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Parent News


Published By
Idessa R. Shed

April 2016
Volume IV: Issue I

“What do your kids know
about racism?”

Keep Calm and Stand
Against Racism

As a parent do you depend solely upon your child’s teacher to teach them
what they need to know and understand about racism? Do you understand
the weight that racism carries in our country and how it is tied to children’s
Racism is alive and well today. Many parents have adopted the don’t ask,
don’t tell rule in regards to certain topics with their children and racism is at the
top of that list. In order to heal from racism, the safety rule of don’t talk about
it has to be broken. As parents and educators it is our job to educate our
children on racism. The young are first educated on racism in their homes.
Their beliefs come from those they love and trust. The challenging of racism
will require educators and families to implement oneness of humankind in our
schools and communities. Yes, children are taught about racism in school but
no, they do not get the full story behind racism and how it continues today.
There are children in school today that do not know that our current president,
Barack Obama is the first black American president. Many of the recent racist
acts such as the death of Trayvon Martin, Tamir Rice and the Baltimore riots
are a mystery to children because our parents choose not to expose their child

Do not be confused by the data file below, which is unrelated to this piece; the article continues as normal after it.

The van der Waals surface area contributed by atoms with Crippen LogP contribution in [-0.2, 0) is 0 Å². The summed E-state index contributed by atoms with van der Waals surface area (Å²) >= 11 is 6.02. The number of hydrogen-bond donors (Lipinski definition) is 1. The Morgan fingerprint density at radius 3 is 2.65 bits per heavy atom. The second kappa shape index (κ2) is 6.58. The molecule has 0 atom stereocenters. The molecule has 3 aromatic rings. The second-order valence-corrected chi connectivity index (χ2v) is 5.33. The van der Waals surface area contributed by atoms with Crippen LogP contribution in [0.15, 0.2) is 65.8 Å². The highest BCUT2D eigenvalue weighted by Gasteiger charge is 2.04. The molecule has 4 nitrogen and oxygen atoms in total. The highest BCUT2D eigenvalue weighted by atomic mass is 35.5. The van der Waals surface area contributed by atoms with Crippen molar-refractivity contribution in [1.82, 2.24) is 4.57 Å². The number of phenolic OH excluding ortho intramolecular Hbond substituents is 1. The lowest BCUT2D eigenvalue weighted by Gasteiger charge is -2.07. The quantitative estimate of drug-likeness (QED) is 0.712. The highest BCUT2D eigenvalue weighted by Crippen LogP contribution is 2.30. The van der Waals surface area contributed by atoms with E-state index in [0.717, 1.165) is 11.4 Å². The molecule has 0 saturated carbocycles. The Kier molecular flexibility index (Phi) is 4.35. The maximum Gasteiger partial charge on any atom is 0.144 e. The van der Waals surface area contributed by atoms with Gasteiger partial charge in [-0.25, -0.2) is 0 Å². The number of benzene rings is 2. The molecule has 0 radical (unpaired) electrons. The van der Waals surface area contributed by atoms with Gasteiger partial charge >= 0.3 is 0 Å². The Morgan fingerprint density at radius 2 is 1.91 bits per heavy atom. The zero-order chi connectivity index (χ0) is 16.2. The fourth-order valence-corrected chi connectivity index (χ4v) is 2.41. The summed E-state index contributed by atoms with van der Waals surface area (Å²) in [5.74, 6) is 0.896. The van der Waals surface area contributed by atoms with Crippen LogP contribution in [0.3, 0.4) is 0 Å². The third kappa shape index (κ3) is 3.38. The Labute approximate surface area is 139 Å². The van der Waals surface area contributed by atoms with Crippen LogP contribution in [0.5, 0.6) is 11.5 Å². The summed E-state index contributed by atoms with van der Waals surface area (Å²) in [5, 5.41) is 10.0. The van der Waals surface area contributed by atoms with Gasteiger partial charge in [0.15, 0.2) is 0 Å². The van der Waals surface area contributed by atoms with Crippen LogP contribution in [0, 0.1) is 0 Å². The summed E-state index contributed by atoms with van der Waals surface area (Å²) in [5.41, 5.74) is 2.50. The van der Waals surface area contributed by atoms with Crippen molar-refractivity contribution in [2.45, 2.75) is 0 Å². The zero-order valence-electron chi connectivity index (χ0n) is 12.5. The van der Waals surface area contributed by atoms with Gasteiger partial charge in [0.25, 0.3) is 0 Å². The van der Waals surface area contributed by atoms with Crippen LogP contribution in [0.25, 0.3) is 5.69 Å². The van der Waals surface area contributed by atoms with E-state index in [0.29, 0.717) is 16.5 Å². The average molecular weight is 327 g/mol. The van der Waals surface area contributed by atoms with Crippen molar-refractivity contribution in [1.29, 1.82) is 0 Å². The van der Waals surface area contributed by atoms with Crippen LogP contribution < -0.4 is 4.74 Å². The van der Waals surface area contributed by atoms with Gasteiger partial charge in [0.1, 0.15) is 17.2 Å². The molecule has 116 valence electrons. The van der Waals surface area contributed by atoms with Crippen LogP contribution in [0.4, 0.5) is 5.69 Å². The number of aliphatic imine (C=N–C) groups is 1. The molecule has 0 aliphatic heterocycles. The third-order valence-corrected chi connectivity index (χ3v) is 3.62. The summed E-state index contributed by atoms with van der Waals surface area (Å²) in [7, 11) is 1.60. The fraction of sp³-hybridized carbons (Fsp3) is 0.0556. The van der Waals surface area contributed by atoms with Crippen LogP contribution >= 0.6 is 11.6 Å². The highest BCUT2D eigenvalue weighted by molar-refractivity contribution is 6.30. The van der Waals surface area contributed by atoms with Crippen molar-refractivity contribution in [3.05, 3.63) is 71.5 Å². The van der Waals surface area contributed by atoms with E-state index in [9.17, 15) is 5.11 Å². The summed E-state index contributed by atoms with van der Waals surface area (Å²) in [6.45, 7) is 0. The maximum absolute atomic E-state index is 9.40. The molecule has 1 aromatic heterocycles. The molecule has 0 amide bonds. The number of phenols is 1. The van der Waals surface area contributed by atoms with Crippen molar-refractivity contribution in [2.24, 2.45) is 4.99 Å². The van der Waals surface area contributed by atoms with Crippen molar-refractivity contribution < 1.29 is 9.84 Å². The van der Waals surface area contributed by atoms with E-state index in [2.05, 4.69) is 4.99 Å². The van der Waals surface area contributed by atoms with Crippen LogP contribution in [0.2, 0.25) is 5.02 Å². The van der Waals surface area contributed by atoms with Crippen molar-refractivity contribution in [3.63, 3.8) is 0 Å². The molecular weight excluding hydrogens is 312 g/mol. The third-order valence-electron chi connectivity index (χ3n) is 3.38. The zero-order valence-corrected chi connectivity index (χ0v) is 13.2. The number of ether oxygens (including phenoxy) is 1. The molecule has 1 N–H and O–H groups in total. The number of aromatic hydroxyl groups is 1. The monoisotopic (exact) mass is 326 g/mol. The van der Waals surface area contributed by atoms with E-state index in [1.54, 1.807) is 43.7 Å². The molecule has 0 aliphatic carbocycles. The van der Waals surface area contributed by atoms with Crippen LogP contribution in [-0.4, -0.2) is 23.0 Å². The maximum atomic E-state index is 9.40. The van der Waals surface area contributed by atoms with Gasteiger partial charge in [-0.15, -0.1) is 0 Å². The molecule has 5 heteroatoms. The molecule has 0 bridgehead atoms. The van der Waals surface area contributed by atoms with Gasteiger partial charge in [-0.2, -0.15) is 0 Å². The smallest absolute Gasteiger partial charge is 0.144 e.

to America’s history. At some point we have to unite and say enough is
enough and make our children aware of the matter at hand as they are our
future and hold the key to change.

Racism and Children’s Literature
Culturally diverse literature integrated in teaching allows the children the
opportunity to access a variety of books that reflect on the many different
ethnic, cultural, socioeconomic and linguistic groups that make up the many
different lives around the world. Children need to know and see that there are
many different races of people and no one race is any better than the other.
As we are thoughtful in selecting literature we add to the school’s curriculum,
we also must be thoughtful in considering students and their communities. We
need to paint the picture for our children that we are all created equal. The
racial and cultural diversity among children in the US is increasing rapidly. It is
imperative that parents and teachers know how to address these changes with
their children. Literature at early ages helps children to deal with challenging
issues such as racism. Children’s literature is a powerful tool for teaching
about racism. Many of our schools libraries only house books that contain
your typically American family, white mom and dad, 2 kids and a dog. America

is made up of so much more than just that and our children need to see it.
Let’s be the change our children need, let them read!

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